Nanotechnology Intellectual Property Rights : Research, Design, and Commercialization book cover
1st Edition

Nanotechnology Intellectual Property Rights
Research, Design, and Commercialization

ISBN 9781439855287
Published June 25, 2012 by CRC Press
290 Pages 83 B/W Illustrations

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Book Description

"We need to seamlessly integrate IPR in the standard graduate/post graduate courses in science, technology, commerce, creative arts, etc., without over burdening the students with law"
—Dr Prabuddha Ganguli, CEO, VISION-IPR

Nanotechnology Intellectual Property Rights: Research, Design, and Commercialization
offers an overview of the dynamics of development and commercialization in nanotech, where strategic integration of IP, R&D, and commercialization has become imperative. It demystifies issues of intellectual property rights (IPR) associated with research, design, technology transfer, and commercialization of innovations in technology-led areas such as nanotech.

Gives all stakeholders vital information to instill confidence by helping them better understand their individual roles in the IPR process

Designed for a diverse readership that may not have background knowledge of the legal nuances of IPR, this book clearly articulates techno-legal aspects of nano-related innovations to aid their effective integration into businesses. This resource stands apart by using numerous case studies and pictorial illustrations, addressing aspects ranging from ideation to commercialization of IP-enabled nanotechnology. It illustrates the evolving patent landscape in nanotechnology, explores the international patent classification system, and details patenting procedures in a range of jurisdictions, including search for nanotechnology prior art and creation of search strategies.

The authors discuss patent-led nanotechnology businesses, presenting a wide range of case studies that address construction of valuable patent portfolios, growth of start-ups, and consolidation of IP-led nanobusinesses through mergers, acquisitions, joint ventures, strategic investments, etc. They also cover patent litigations in nanotechnologies and the significance of strategically crafting agreements related to IP transactions. In addition, they address compliance with contractual obligations, the importance of well-drafted patent specifications, and sensitive aspects of conducting techno-legal due diligence prior to the development and marketing of products. Also covered are vulnerabilities in challenging/defending the validity of patents and negotiating settlements.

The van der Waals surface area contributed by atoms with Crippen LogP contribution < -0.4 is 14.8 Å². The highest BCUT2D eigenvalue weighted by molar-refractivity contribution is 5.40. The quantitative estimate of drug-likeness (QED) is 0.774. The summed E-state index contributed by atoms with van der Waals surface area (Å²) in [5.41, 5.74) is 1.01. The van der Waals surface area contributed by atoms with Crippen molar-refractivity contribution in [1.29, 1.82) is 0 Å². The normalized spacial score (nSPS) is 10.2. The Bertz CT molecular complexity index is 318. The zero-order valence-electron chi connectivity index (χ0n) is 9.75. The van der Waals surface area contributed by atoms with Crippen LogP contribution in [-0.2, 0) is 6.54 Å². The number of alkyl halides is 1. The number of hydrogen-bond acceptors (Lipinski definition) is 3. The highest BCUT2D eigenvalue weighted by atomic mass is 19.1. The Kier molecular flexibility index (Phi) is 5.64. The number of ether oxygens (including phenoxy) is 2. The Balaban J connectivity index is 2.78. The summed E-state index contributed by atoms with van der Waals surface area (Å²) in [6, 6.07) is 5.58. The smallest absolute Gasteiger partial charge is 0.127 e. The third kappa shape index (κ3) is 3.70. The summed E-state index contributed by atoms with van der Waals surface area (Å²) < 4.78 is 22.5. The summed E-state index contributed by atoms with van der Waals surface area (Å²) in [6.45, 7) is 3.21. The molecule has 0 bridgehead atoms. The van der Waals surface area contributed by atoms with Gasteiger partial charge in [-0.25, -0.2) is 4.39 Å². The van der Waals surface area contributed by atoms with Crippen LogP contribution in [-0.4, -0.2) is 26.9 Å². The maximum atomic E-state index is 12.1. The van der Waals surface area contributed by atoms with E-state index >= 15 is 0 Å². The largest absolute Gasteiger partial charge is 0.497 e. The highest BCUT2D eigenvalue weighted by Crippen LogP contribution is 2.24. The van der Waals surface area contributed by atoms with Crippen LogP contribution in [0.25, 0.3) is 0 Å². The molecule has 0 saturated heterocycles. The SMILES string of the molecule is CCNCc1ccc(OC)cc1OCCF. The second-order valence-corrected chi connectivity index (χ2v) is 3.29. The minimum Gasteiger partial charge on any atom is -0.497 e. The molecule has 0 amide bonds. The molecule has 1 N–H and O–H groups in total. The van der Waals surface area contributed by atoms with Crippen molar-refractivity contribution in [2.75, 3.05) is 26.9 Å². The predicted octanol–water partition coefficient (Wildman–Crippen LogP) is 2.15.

Integrating use of the IPRinternalise® model for capacity building in human and infrastructural resources, the authors assess the future of IP landscaping in nanotechnology. Here, they focus on patentability, public perception of risks to health and ecosystems, institutionalized management of intellectual property rights, and the steps that will be necessary to meet these and other such challenges on the way to realizing profits in nanotech.

Table of Contents

How Big Is Small?

Evolving Patents Landscape in Nanotechnology

Trends in the United States


Patents: A Background

Patentable Subject Matter

Novelty (New)

Inventive Step (Nonobviousness)

Capable (Susceptible) of Industrial Application (Utility)

Anatomy of a Patent

Patenting Systems: An Overview

The PCT Process

Looking for Nanotechnology Prior Art

International Patent Classification System

Searching Other Sources for Nanotechnology Information

Creating Search Strategies

Illustrative Example

Patent-Led Nanotechnology Business: Perspectives

Integration of a Fragmented Patent Landscape

Case Study 1: NanoInk, Inc.

Case Study 2: Nanosphere, Inc.

Case Study 3: NVE Corporation

Case Study 4: Vista Therapeutics, Inc.

Case Study 5: Applied Nanotech Holdings, Inc.

Case Study 6: mPhase Technologies, Inc.

Case Study 7: Bilcare Research, Pune, India

Case Study 8: HyCa Technologies Pvt Ltd., Mumbai, India

Case Study 9: Consolidation Through Sequential Merger of Carbon Nanotechnologies, Inc. (CNI), Nanopolaris, Unidym, and Nanoconduction, and Acquisition of Unidym by Wisepower Co. Ltd.

Case Study 10: Innovalight and DuPont Merger

Invitrogen (Presently Life Technologies Corporation)

Strategic Investing and the Role of Venture Capital


Patent Litigations in Nanotechnologies

Nanosys, Inc. v. Nanoco Technologies and Sigma-Aldrich Corporation